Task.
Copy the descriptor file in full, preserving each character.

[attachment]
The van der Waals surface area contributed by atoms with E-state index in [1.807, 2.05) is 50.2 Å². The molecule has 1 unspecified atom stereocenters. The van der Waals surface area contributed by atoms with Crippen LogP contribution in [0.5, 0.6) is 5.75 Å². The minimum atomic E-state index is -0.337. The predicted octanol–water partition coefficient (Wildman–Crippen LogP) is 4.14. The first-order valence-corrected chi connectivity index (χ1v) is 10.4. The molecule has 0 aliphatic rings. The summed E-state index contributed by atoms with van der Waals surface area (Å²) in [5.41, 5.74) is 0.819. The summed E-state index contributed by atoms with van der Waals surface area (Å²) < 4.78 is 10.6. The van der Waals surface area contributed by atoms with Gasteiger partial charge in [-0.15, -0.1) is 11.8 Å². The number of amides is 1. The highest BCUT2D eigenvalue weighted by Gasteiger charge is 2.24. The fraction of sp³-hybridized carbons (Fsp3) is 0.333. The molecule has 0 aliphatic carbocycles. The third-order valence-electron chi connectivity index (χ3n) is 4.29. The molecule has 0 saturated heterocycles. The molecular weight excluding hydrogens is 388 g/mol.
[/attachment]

The van der Waals surface area contributed by atoms with E-state index in [1.807, 2.05) is 50.2 Å². The molecule has 1 unspecified atom stereocenters. The van der Waals surface area contributed by atoms with Crippen LogP contribution in [0.5, 0.6) is 5.75 Å². The minimum atomic E-state index is -0.337. The predicted octanol–water partition coefficient (Wildman–Crippen LogP) is 4.14. The first-order valence-corrected chi connectivity index (χ1v) is 10.4. The molecule has 0 aliphatic rings. The summed E-state index contributed by atoms with van der Waals surface area (Å²) in [5.41, 5.74) is 0.819. The summed E-state index contributed by atoms with van der Waals surface area (Å²) < 4.78 is 10.6. The van der Waals surface area contributed by atoms with Gasteiger partial charge in [-0.15, -0.1) is 11.8 Å². The number of amides is 1. The highest BCUT2D eigenvalue weighted by Gasteiger charge is 2.24. The fraction of sp³-hybridized carbons (Fsp3) is 0.333. The molecule has 0 aliphatic carbocycles. The third-order valence-electron chi connectivity index (χ3n) is 4.29. The molecule has 0 saturated heterocycles. The molecular weight excluding hydrogens is 388 g/mol.